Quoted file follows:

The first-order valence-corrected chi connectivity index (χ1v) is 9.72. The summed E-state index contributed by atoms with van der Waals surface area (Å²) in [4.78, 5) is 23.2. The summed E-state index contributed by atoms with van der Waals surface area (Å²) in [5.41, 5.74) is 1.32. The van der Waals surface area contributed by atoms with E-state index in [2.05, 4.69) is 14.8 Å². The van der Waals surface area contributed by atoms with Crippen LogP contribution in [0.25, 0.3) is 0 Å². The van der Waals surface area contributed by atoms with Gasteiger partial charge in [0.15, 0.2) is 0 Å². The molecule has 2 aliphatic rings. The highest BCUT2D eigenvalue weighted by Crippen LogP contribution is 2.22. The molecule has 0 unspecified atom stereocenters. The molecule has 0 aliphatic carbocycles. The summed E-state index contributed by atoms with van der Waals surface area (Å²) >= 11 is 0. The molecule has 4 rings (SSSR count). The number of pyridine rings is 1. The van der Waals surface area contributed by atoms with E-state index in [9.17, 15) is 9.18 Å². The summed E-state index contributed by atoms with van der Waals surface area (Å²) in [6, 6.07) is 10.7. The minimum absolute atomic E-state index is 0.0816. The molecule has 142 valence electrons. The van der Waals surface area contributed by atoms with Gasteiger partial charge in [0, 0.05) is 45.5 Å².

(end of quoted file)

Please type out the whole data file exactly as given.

The first-order valence-corrected chi connectivity index (χ1v) is 9.72. The summed E-state index contributed by atoms with van der Waals surface area (Å²) in [4.78, 5) is 23.2. The summed E-state index contributed by atoms with van der Waals surface area (Å²) in [5.41, 5.74) is 1.32. The van der Waals surface area contributed by atoms with E-state index in [2.05, 4.69) is 14.8 Å². The van der Waals surface area contributed by atoms with Crippen LogP contribution in [0.25, 0.3) is 0 Å². The van der Waals surface area contributed by atoms with Gasteiger partial charge in [0.15, 0.2) is 0 Å². The molecule has 2 aliphatic rings. The highest BCUT2D eigenvalue weighted by Crippen LogP contribution is 2.22. The molecule has 0 unspecified atom stereocenters. The molecule has 0 aliphatic carbocycles. The summed E-state index contributed by atoms with van der Waals surface area (Å²) >= 11 is 0. The molecule has 4 rings (SSSR count). The number of pyridine rings is 1. The van der Waals surface area contributed by atoms with E-state index in [9.17, 15) is 9.18 Å². The summed E-state index contributed by atoms with van der Waals surface area (Å²) in [6, 6.07) is 10.7. The minimum absolute atomic E-state index is 0.0816. The molecule has 142 valence electrons. The van der Waals surface area contributed by atoms with Gasteiger partial charge in [0, 0.05) is 45.5 Å².